The House in the Cerulean Sea

Book review by
Mary Eisenhart, Common Sense Media
The House in the Cerulean Sea Book Poster Image
Beautifully written tale of magic and transformation.

Parents say

age 13+
Based on 1 review

Kids say

age 12+
Based on 1 review

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The parents' guide to what's in this book.

Educational Value

Arthur and Linus get into a debate about philosophers Kant and Schopenhauer. Pop music from the 1950s and the stories of its artists (e.g. Buddy Holly, Ritchie Valens, the Big Bopper, and the fact that Waylon Jennings should have been on that plane and died but let the Big Bopper have his seat) are an important thread in The House in the Cerulean Sea, often with a transforming impact on the lives of characters. The kids are getting a good education that also allows them to pursue their own interests and dreams, from the gnome girl who's mad for gardening to the sea-monsterish fellow obsessed with becoming the best bellhop the world has ever known.

Positive Messages

Strong messages of nurture (care, love, support, education) vs. nature (your genes and the labels people put on you because of them) as the determining force in who you become as a person. Lots about seeing and appreciating people for who they actually are rather than for some template they're supposed to fit. Also about using your gifts and talents for your own happiness and that of your loved ones; finding the courage to stand up for those who need your help, earning their trust and offering real protection.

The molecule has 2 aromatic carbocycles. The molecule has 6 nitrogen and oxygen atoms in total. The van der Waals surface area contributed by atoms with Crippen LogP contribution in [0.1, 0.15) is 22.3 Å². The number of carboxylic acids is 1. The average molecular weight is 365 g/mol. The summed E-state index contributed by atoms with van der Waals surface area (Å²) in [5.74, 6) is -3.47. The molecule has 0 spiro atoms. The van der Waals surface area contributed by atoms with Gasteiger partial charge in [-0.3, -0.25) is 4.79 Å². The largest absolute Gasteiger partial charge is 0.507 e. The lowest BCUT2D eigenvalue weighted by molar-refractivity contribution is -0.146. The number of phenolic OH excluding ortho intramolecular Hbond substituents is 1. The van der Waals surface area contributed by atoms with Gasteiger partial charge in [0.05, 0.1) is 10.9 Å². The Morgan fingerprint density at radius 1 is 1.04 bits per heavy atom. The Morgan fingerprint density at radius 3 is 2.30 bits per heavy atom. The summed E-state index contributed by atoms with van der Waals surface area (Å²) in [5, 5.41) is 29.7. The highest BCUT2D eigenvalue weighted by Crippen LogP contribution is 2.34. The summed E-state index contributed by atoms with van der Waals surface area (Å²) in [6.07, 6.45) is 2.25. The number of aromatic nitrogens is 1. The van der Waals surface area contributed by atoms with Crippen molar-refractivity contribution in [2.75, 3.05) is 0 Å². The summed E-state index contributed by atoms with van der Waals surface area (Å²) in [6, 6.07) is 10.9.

Positive Role Models & Representations

The transformation of Linus from downtrodden, dutiful bureaucrat to unlikely hero by his growing love for Arthur and the kids is a treat to behold. Arthur rises above his own abused childhood and makes it his life's work to protect other vulnerable kids, as does Ms. Chapelwhite, the resident sprite. Some of the townspeople start out fearful of the kids and prejudiced against them, but come to better ways. The kids range from shy and terrified to brash and snarky (also fond of shock value), and thanks to Arthur's oversight are usually kind, creative, and inclined to look out for one another.


A kid knocks out an adult who attacks him in an "exorcism" attempt. For the most part, the kids are on the island because their various species -- including gnomes, sprites, shape-shifters, and wyverns -- have been massacred by humans to such an extent that the humans have set up an Orwellian bureaucracy to "protect" magical beings. In fact, there's growing evidence that far from being protected, magical beings of all ages are imprisoned, tortured, and killed, and Linus begins to suspect he hasn't exactly been sent to the island to look out for their well-being. Assorted young characters with unusual powers cause a lot of chaos and destruction, but also go to a lot of trouble not to harm anybody (even when uttering a steady stream of bloodcurdling threats).